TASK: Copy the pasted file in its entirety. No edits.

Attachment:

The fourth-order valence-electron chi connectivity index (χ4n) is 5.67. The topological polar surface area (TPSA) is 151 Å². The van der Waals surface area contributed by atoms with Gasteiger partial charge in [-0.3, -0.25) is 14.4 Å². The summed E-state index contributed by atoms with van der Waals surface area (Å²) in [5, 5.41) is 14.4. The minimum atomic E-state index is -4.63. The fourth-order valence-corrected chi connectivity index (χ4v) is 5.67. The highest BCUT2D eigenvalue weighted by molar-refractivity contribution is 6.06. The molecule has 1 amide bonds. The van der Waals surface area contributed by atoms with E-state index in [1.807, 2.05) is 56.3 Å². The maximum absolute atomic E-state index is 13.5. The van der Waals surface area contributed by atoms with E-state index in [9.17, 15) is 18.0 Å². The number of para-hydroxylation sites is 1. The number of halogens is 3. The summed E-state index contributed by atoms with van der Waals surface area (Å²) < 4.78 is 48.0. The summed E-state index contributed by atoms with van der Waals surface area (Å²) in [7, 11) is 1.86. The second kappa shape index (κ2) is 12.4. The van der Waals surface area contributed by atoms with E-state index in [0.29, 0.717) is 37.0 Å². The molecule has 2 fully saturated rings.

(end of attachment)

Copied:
The fourth-order valence-electron chi connectivity index (χ4n) is 5.67. The topological polar surface area (TPSA) is 151 Å². The van der Waals surface area contributed by atoms with Gasteiger partial charge in [-0.3, -0.25) is 14.4 Å². The summed E-state index contributed by atoms with van der Waals surface area (Å²) in [5, 5.41) is 14.4. The minimum atomic E-state index is -4.63. The fourth-order valence-corrected chi connectivity index (χ4v) is 5.67. The highest BCUT2D eigenvalue weighted by molar-refractivity contribution is 6.06. The molecule has 1 amide bonds. The van der Waals surface area contributed by atoms with E-state index in [1.807, 2.05) is 56.3 Å². The maximum absolute atomic E-state index is 13.5. The van der Waals surface area contributed by atoms with E-state index in [9.17, 15) is 18.0 Å². The number of para-hydroxylation sites is 1. The number of halogens is 3. The summed E-state index contributed by atoms with van der Waals surface area (Å²) < 4.78 is 48.0. The summed E-state index contributed by atoms with van der Waals surface area (Å²) in [7, 11) is 1.86. The second kappa shape index (κ2) is 12.4. The van der Waals surface area contributed by atoms with E-state index in [0.29, 0.717) is 37.0 Å². The molecule has 2 fully saturated rings.